US natural gas prices have breached the $9 per million British thermal units (MMBtu) threshold, marking a 14-year high, and one with no immediate relief in sight. Recent highs represent a near-tripling from the $3.5 mark that US natural gas prices sat at to begin 2021.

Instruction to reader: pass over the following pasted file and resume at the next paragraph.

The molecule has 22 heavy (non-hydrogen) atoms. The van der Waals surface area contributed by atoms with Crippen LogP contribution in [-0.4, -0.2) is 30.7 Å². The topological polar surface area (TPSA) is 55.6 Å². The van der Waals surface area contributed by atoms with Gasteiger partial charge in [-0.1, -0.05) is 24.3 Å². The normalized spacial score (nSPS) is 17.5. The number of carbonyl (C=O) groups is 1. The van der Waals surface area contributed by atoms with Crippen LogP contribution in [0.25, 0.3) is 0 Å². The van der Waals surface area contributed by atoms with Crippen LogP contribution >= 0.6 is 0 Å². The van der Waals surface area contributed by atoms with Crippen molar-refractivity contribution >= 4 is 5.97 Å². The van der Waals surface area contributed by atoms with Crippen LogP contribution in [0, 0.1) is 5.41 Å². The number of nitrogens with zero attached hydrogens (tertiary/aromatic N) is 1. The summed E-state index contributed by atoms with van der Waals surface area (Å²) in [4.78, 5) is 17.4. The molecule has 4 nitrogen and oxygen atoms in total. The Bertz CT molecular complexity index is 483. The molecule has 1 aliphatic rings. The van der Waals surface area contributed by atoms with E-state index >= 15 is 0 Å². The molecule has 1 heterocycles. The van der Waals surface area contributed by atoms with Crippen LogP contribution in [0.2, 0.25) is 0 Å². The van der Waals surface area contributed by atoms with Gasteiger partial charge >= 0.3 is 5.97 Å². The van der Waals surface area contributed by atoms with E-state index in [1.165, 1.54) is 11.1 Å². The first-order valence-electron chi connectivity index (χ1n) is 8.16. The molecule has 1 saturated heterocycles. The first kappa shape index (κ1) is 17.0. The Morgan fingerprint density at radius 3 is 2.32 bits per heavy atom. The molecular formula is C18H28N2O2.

Numerous factors have sent US energy prices skyward, but paramount among them is the Ukraine war, which has disrupted Russian exports and diverted US supply toward the European market to compensate. Given Russia’s status as the world’s second-largest natural gas producer, with the bulk of its sprawling pipeline network extending westward into Europe, it’s no surprise that the Ukraine war and its resulting sanctions have led to a supply crunch in the market, particularly because the market was already supply-constrained for European customers even before the conflict broke out. The new, post-invasion geoeconomic equilibrium will necessarily involve major European economies seeking to establish a higher degree of energy independence. The hitherto unanswered question, however, is the extent of the pain that this transition will cause European – and global – energy consumers.